on the distal segments was found to be clinically lower than
on the proximal segments.
While analysing the damage on uterine tubes by each
devices used, Ligasure™ was associated with increased
thermal injury compared to Plasmakinetics™ (p=0.007)
(Table III). When other pathologic parameters such as
congestion, necrosis and fibrosis were analyzed by device,
there were no statistically significant differences between
the groups (p> 0.05).
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|Table III: Comparison of the damage on uterine tubes caused
by the devices used
In our study, three new bipolar energy modalities and
the classic bipolar energy modality have been compared
in terms of the risks they pose. Studies on thermal tissue
damage related to variable energy modalities have been
recently gaining importance in the literature. To our
knowledge, there are no reported studies to date comparing
four different bipolar energy modalities on the same tissue.
In a study of Carbonell et al. in which thermal damage
propagations of PlasmaKinetics™ and LigaSure™ on vessels
were investigated, thermal damage on the vessels was found
to be equal and the damage in greater vessels was found
to be wider9. Unlike this study, our study demonstrated
that Ligasure™ was associated with increased thermal injury
compared to Plasmakinetics™.
Sahin et al. reported that the thermal tissue damage and
inflammatory response caused by EnSeal® was lower than
that of LigaSure™ in a study comparing the thermal damage
and inflammatory responses of EnSeal ® and LigaSure ™ on
the liver10. Although not statistically significant, thermal damage propagation of EnSeal® in our study was slightly
lower than that of LigaSure™.
In another study, monopolar, harmonic (Pov 3), harmonic
(Pov 4) and LigaSure™ were compared. Thermal damage
propagation of LigaSure™ was measured to be 144.18 μm11. In Goldstein's study on pig ureters, the approximate
thermal damage propagation of LigaSure™ was 2110 μm3. Different studies about the same energy modality
yielding different results could be explained by variable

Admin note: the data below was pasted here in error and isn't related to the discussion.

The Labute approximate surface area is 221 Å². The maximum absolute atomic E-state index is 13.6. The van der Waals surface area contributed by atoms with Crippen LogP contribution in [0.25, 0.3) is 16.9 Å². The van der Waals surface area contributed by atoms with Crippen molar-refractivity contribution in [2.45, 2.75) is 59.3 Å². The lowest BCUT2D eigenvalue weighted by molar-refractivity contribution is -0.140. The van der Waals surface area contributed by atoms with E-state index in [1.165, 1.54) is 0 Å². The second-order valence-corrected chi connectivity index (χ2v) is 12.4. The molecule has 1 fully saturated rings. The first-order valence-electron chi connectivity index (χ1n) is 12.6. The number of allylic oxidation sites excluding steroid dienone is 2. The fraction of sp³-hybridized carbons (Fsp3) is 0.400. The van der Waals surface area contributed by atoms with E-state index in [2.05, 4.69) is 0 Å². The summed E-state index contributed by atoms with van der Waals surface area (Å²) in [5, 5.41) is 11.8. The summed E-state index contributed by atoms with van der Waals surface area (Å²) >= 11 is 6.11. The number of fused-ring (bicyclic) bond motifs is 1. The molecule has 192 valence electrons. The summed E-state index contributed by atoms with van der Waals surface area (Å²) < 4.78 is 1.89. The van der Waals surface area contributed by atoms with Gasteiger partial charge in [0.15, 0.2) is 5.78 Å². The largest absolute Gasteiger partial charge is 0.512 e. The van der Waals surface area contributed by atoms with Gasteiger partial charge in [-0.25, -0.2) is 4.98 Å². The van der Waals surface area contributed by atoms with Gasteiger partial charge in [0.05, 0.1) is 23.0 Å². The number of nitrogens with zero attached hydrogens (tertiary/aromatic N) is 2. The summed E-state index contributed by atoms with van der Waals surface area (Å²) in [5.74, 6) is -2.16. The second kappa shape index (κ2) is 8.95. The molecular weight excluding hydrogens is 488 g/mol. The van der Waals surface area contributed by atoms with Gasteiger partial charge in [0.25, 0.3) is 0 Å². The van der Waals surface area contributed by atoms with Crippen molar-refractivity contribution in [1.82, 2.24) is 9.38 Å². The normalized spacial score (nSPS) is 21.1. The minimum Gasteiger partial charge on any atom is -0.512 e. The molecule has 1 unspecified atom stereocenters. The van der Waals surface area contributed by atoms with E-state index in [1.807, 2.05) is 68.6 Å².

tissue thicknesses, tissue perfusion and the variability
of the energy applied by the device in response to tissue
Considering the lateral thermal damage propagations of
each device on distal and proximal tubal segments in our
study, the least-damaging device on the distal uterine tube
was PlasmaKinetics™ whereas the most-damaging device
was LigaSure™. Assessing the lateral thermal damage
propagation on the proximal uterine tube, the propagation
caused by PlasmaKinetics™ increased significantly with
tissue thickness. This finding could be linked to the
variability of tissue impedance related to the difference of
muscular intensity in the distal and proximal segments of
the uterine tube. However, this trend was not observed in
other bipolar energy modalities.
The strength of our study is the comparison of four different
devices, all using bipolar energy modalities, on variable
thicknesses of the same tissue. To our knowledge, there are
no reported studies in the literature comparing these four
bipolar energy modalities. Moreover, the comparison of
the effects of different energy modalities on the same tissue
was enabled by using both tubes of the same person; and
the evaluation of the impact of tissue impedance on tissue
response created by the energy modalities was enabled by
using different thicknesses of the same tube. Propagation of
thermal injury could be observed more clearly in our study
by using the H&E and the MT stains. Furthermore, only a few of the studies on this topic have been conducted on
living human tissue, the rest being conducted on animals.
A limitation of our study is that the pathology specimens
were examined under light microscopy. Pathological
alterations in cell damage occur only during the third stage.
Therefore, more comprehensive studies are needed to
examine the early biochemical and ultrastructural changes
thoroughly. In addition, the thermal damage propagation
in our study was measured laterally but not vertically; the
latter was rendered impossible by the presence of a tissue
with a different structure, the peritoneum, under the
Considering the recent advances in surgical energy
modalities, nowadays the intention is to increase the
effectiveness and minimize the risks of the devices. Herein,
we found that Ligasure™ was associated with increased
thermal injury on living human uterine tubes' segments
compared to Plasmakinetics™ and that Plasmakinetics™
may be preferable to reduce the lateral thermal damage.
Energy modalities used on human tissues necessitate
clinical studies including larger series.
CONFLICT of INTEREST
The authors have no conflicts of interest to disclose.